Trade liberalisation: PBC urges government to negotiate reciprocal treatment with Indian counterparts
April 25, 2014
April 25, 2014
In light of the recent negotiations between the governments of Pakistan and India on trade normalisation, a study conducted by the Pakistan Business Council (PBC) titled “Preliminary analysis of Pakistan and India trade and a viable roadmap for trade liberalisation” identifies areas of potential growth opportunities and urges the government of Pakistan to negotiate reciprocal treatment with its Indian counterparts to achieve level-playing field in trade on both sides.
The study has estimated potential bilateral trade of US $18 billion using current trade statistics between Pakistan and India. Of this potential, US $3.6 billion is Pakistan’s potential to export to India whereas the balance represents India’s potential export to Pakistan. Recent talks suggest that once Pakistan grants MFN (Most Favoured Nation) or NDMA (Non-discriminatory market access) status to India and opens the Wagah-Attari land route for all items (137 currently allowed), India will reduce its sensitive list down to 100 select items. With the grant of MFN, SAFTA regime will also kick in where Pakistan would give concessionary treatment to India along all products except items in Pakistan’s sensitive list.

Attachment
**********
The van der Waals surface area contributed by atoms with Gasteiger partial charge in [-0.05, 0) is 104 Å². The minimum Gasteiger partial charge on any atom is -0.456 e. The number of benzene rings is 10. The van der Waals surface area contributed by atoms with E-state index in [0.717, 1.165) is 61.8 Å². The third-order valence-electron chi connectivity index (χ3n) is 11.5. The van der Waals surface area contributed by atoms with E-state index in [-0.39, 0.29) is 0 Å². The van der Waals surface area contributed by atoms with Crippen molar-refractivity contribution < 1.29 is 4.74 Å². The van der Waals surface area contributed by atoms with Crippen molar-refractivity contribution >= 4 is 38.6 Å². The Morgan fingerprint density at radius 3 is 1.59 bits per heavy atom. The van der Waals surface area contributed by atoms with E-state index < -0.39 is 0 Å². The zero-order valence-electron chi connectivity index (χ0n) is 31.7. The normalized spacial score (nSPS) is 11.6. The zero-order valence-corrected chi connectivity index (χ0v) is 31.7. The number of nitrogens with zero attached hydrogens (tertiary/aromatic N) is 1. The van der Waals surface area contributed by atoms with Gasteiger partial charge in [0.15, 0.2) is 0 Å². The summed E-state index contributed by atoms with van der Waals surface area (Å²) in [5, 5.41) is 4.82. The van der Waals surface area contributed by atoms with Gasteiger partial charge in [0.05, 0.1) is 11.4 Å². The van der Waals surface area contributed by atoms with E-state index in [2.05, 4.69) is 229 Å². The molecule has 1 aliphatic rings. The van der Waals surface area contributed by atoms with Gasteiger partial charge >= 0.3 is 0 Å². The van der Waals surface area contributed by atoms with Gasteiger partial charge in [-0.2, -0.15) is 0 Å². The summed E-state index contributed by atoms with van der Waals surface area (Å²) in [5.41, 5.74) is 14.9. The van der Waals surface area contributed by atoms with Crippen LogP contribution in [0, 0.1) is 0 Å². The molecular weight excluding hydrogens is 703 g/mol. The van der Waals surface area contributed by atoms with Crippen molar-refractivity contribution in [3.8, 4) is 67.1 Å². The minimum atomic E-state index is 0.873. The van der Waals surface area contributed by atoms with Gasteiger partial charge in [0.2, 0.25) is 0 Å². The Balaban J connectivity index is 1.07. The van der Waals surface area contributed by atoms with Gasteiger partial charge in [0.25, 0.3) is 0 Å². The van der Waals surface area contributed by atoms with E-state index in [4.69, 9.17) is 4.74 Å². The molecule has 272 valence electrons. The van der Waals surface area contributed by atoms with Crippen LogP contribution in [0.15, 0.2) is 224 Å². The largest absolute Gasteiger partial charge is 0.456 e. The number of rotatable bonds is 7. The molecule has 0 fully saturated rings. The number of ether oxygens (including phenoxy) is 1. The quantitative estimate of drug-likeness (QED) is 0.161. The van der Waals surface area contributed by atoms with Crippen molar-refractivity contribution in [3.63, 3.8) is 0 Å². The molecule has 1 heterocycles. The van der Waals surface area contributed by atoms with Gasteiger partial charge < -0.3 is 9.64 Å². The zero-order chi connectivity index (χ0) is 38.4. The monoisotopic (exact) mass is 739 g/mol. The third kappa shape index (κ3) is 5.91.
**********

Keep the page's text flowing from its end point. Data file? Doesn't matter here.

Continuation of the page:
The PBC study, however, argues that Pakistan cannot benefit from a simple pruning down of India’s sensitive list, as majority of Pakistan’s potential to export lies along products that are not protected by India under its sensitive list. It is in fact; India’s para-tariffs and strategically placed non-tariff barriers that are in some cases specific to sectors such as textile, agriculture and automobiles that largely restrict market access for Pakistani exporters.
At present, Pakistan protects its domestic interests through the sensitive list and the negative list but the latter will no longer be operative once MFN to India is granted. The concerns of the agricultural lobby and domestic producers, particularly automobiles and pharmaceuticals thus appear to be reasonable. With only a limited number of products allowed on the sensitive list under the SAFTA regime, the cheaper Indian products could hurt domestic interests. India on the other hand is expected to continue to protect its interests with its systematic network of Para-tariffs, non-tariff barriers and subsidies, not offering reciprocal treatment to Pakistan.
The PBC study recommends that the Government of Pakistan as a prelude to trade normalisation with India establish a strong regulatory and safeguard mechanism and strengthen regulatory bodies such as NTC and PSQCA to protect its local interests, while negotiating with the Indian side for a level-playing field for Pakistan’s exports into the Indian market. Such a level-playing field can be achieved if Pakistan’s decision to grant MFN/NDMA status to India and opening of the Wagah border for all items is reciprocated by India categorically addressing its non-tariff barriers that have played a significant role in limiting Pakistan’s export potential.